NPDI Survey (Invitation)

How do leading companies develop and launch successful new products? Please share your thoughts in our short New Product Development and Introduction Survey. Tech-Clarity invites you to join a research study on best practices in NPDI.  If you've already completed the survey  –> please share with a … [ read more ]

New CAD Survey Invite

Successful Products Start and End with Your Customer (infographic)

Tech-Clarity's Infographic, Successful Products Start and End with Your Customer  provides guidance to CPG companies. By embedding your customer in the middle of your product life cycle, your products will be more successful. The infographic, shows that by capturing insights obtained during the shopping … [ read more ]

CPG Successful Products

Cloud Options for Product Innovation and Development (eBook)

The Exploring Cloud Options for Product Innovation and Development eBook shares our thoughts about the cloud software choices available for product innovation, product development, and engineering software including PLM, PDM, CAD, CAE, and more. The eBook details the different software models available and … [ read more ]


How Product Line Engineering (PLE) Creates a Competitive Advantage

How Product Line Engineering (PLE) Creates a Competitive Advantage: Removing Time, Cost, and Complexity from the Systems Lifecycle discusses the growing importance of embedded software in today's products and the resulting complexity. The report highlights the negative impacts of not managing this complexity. … [ read more ]

Product Line Engineering (PLE)

Getting Started with PDM (animation)

This short Tech-Clarity TV animation explains how manufacturers can get started with Product Data Management. The video offers findings from The Business Value of Product Data Management that finds that manufacturers can get off to a fast start with preconfigured solutions but still leave themselves room to … [ read more ]

Mythbusting PLM is an Industry Affair – Or is It?

What I learned this week … was a retrospective look at an article analyzing how industry-specific PLM application are. The review was in response to a comment on my post In Search of a Common PLM Definition. I had a little bit of fun with the review, and I thought I would share it here. In fairness to Oleg, I decided to use my “mythbusting” technique that I used on him earlier in the year in Mythbusing ERP-PLM Integration.

Responses and Reactions

Need to Document and Prioritize PLM Requirements (Confirmed) – I start by saying companies should document and prioritize requirements. I believe that holds as true today as ever. And I think that you might agree, so let’s confirm that as a statement that holds up today.

Inegrating PLM to Manufacturing (Plausible) – I use “technology transfer” as an example of a very industry-specific part of PLM. For those that aren’t as familiar with the term, it is effectively translating the product as defined in engineering / R&D (and PLM) into a product that can be produced, up to and including instructions for automated plant equipment. This is an area that really hasn’t come to be in most PLM solutions. The example holds trues as industry specific, but despite efforts in Digital Manufacturing (DM) and Manufacturing Process Management (MPM) – most manufacturers are still not yet integrating PLM to plant solutions like Manufacturing Execution Systems (MES) or Manufacturing Operations Management (MOM). The opportunity is still compelling, but I thought we would be further ahead. Hats off to my old friends at Sequencia for being ahead of the curve.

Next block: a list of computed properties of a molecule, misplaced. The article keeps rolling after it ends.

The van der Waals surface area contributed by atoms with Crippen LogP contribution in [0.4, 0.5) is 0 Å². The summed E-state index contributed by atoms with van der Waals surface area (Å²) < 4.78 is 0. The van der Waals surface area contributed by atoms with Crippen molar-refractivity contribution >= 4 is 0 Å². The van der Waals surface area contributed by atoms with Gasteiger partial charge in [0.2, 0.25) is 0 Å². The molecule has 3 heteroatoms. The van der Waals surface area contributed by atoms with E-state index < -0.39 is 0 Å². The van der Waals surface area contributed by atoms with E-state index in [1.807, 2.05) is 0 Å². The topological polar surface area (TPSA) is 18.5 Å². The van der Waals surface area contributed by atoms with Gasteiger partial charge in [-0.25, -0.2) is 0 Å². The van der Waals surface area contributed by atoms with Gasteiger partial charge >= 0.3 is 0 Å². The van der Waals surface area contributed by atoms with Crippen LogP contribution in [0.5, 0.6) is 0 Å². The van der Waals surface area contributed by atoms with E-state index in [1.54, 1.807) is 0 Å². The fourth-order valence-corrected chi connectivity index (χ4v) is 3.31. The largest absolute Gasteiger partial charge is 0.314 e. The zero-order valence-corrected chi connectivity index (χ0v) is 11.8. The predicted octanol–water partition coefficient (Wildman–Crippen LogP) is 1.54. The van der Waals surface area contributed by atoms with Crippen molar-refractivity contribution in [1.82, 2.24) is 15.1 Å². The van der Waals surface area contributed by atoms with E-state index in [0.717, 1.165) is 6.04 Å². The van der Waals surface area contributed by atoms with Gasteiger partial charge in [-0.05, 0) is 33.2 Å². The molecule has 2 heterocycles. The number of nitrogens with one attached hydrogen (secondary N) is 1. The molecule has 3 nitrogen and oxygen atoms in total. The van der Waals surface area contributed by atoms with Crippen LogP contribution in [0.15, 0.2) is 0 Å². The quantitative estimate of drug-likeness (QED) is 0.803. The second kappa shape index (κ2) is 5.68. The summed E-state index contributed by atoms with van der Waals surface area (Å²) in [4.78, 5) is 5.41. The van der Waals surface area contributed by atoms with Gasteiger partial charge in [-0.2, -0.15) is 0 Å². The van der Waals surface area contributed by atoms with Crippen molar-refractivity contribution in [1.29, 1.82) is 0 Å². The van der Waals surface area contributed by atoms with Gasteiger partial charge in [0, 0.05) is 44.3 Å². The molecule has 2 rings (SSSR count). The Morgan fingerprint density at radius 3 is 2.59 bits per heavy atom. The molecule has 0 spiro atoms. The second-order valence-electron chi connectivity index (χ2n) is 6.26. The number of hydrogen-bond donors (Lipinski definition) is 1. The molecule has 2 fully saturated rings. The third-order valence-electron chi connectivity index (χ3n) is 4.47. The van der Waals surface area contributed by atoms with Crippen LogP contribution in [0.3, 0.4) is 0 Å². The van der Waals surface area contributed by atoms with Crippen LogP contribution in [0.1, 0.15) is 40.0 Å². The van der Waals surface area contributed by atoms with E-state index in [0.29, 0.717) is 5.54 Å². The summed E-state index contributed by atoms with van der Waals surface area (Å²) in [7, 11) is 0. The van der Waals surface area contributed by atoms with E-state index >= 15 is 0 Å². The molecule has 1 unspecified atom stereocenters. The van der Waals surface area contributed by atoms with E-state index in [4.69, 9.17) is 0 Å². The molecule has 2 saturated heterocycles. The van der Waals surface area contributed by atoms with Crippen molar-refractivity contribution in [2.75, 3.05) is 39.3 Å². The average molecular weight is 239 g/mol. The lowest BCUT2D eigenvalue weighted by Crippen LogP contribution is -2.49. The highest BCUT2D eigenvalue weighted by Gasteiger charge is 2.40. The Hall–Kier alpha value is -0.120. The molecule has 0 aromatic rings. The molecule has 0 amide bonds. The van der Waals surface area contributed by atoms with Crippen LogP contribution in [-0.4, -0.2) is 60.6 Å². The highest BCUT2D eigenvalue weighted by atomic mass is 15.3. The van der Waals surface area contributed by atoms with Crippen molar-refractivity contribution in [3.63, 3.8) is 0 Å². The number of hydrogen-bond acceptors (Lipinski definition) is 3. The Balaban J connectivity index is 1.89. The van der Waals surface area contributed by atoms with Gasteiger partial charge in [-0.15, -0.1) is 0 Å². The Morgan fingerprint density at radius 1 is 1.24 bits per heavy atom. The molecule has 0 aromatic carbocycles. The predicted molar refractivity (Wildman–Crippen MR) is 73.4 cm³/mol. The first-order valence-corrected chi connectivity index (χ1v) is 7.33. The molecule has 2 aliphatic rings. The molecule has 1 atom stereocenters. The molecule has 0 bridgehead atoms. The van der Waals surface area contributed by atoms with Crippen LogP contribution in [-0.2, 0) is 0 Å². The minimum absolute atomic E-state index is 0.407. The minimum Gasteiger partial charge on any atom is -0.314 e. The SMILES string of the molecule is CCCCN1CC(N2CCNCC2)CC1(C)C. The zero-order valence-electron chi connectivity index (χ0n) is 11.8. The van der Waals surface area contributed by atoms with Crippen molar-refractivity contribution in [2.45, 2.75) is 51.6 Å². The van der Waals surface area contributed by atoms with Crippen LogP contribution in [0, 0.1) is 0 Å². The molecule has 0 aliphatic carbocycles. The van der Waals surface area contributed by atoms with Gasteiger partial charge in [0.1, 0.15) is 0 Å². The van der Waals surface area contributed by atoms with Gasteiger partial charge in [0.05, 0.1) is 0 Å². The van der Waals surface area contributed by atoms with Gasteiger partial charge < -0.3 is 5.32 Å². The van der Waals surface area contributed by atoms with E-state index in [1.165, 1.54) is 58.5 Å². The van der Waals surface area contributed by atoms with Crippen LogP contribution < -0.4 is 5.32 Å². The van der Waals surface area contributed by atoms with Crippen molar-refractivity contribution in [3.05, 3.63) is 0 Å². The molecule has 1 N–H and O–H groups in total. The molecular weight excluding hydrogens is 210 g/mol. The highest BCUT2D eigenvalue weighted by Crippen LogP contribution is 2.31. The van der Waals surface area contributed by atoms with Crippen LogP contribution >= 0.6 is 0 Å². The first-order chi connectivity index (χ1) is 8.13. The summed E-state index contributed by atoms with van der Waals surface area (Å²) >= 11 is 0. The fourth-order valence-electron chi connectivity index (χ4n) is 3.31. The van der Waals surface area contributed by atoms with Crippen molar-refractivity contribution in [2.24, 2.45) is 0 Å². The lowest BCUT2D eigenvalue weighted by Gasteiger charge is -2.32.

Product Portfolio Management in PLM (Confirmed) – I use Product Portfolio Management as an example for a general solution. I think this one still stands true, and is a hot topic in product innovation and product development today.

My Bio (BUSTED, big time) – Most importantly, what was I thinking with that bio picture? I think I thought it made me look like a serious analyst. Instead, I just look like I have a stomach ache (and seriously need a haircut). Yikes. Busted. Definately.

So that is a brief look at some old research with the benefits of hindsight, I hope you found it interesting. Who knew? I didn’t, if you did let us know about it. I look forward to additional commentary (although not on the picture, the glasses, or the haircut please).

NOTE: I use the “mythbusting” concept out of pure admiration and respect for such a brilliant concept, that helps kids (and adults) learn about how cool engineering can be while entertaining them.


  1. Anonymous says:

    That’s why I used the not-so-serious Jim Brown pic in our blog interview 😉

  2. Anonymous says:

    That’s why I used the not-so-serious Jim Brown pic in our blog interview 😉

  3. dorasmith says:

    That's why I used the not-so-serious Jim Brown pic in our blog interview 😉

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